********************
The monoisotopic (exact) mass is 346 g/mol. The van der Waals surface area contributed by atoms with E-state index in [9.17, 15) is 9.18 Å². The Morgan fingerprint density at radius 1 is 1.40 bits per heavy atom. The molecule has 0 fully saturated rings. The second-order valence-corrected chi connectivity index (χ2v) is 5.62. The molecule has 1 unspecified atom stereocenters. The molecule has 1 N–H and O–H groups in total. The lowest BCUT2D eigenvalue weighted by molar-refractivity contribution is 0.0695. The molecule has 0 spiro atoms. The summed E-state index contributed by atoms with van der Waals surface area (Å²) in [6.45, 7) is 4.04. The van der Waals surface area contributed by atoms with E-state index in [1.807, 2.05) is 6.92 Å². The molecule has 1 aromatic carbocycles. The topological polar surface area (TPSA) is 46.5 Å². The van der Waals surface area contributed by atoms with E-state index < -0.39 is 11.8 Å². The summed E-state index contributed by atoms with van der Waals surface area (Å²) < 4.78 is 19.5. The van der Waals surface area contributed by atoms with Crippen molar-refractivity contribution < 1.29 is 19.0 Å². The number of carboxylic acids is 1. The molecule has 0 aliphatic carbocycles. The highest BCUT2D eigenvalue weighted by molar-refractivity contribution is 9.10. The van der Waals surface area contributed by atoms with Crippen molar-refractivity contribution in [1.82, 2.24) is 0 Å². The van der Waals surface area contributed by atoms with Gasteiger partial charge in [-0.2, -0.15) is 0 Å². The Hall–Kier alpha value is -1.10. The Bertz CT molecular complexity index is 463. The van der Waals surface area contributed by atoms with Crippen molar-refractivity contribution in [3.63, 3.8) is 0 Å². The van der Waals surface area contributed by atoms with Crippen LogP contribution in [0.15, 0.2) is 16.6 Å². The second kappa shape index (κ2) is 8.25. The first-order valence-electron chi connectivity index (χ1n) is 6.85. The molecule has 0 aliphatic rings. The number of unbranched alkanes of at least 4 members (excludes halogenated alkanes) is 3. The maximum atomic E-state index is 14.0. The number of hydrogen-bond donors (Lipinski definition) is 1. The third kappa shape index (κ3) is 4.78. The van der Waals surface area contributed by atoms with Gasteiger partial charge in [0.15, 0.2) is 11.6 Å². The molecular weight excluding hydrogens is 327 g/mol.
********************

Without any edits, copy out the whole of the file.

The monoisotopic (exact) mass is 346 g/mol. The van der Waals surface area contributed by atoms with E-state index in [9.17, 15) is 9.18 Å². The Morgan fingerprint density at radius 1 is 1.40 bits per heavy atom. The molecule has 0 fully saturated rings. The second-order valence-corrected chi connectivity index (χ2v) is 5.62. The molecule has 1 unspecified atom stereocenters. The molecule has 1 N–H and O–H groups in total. The lowest BCUT2D eigenvalue weighted by molar-refractivity contribution is 0.0695. The molecule has 0 spiro atoms. The summed E-state index contributed by atoms with van der Waals surface area (Å²) in [6.45, 7) is 4.04. The van der Waals surface area contributed by atoms with E-state index in [1.807, 2.05) is 6.92 Å². The molecule has 1 aromatic carbocycles. The topological polar surface area (TPSA) is 46.5 Å². The van der Waals surface area contributed by atoms with E-state index < -0.39 is 11.8 Å². The summed E-state index contributed by atoms with van der Waals surface area (Å²) < 4.78 is 19.5. The van der Waals surface area contributed by atoms with Crippen molar-refractivity contribution < 1.29 is 19.0 Å². The number of carboxylic acids is 1. The molecule has 0 aliphatic carbocycles. The highest BCUT2D eigenvalue weighted by molar-refractivity contribution is 9.10. The van der Waals surface area contributed by atoms with Crippen molar-refractivity contribution in [1.82, 2.24) is 0 Å². The van der Waals surface area contributed by atoms with Gasteiger partial charge in [-0.2, -0.15) is 0 Å². The Hall–Kier alpha value is -1.10. The Bertz CT molecular complexity index is 463. The van der Waals surface area contributed by atoms with Crippen molar-refractivity contribution in [3.63, 3.8) is 0 Å². The van der Waals surface area contributed by atoms with Crippen LogP contribution in [0.15, 0.2) is 16.6 Å². The second kappa shape index (κ2) is 8.25. The first-order valence-electron chi connectivity index (χ1n) is 6.85. The molecule has 0 aliphatic rings. The number of unbranched alkanes of at least 4 members (excludes halogenated alkanes) is 3. The maximum atomic E-state index is 14.0. The number of hydrogen-bond donors (Lipinski definition) is 1. The third kappa shape index (κ3) is 4.78. The van der Waals surface area contributed by atoms with Gasteiger partial charge in [0.15, 0.2) is 11.6 Å². The molecular weight excluding hydrogens is 327 g/mol.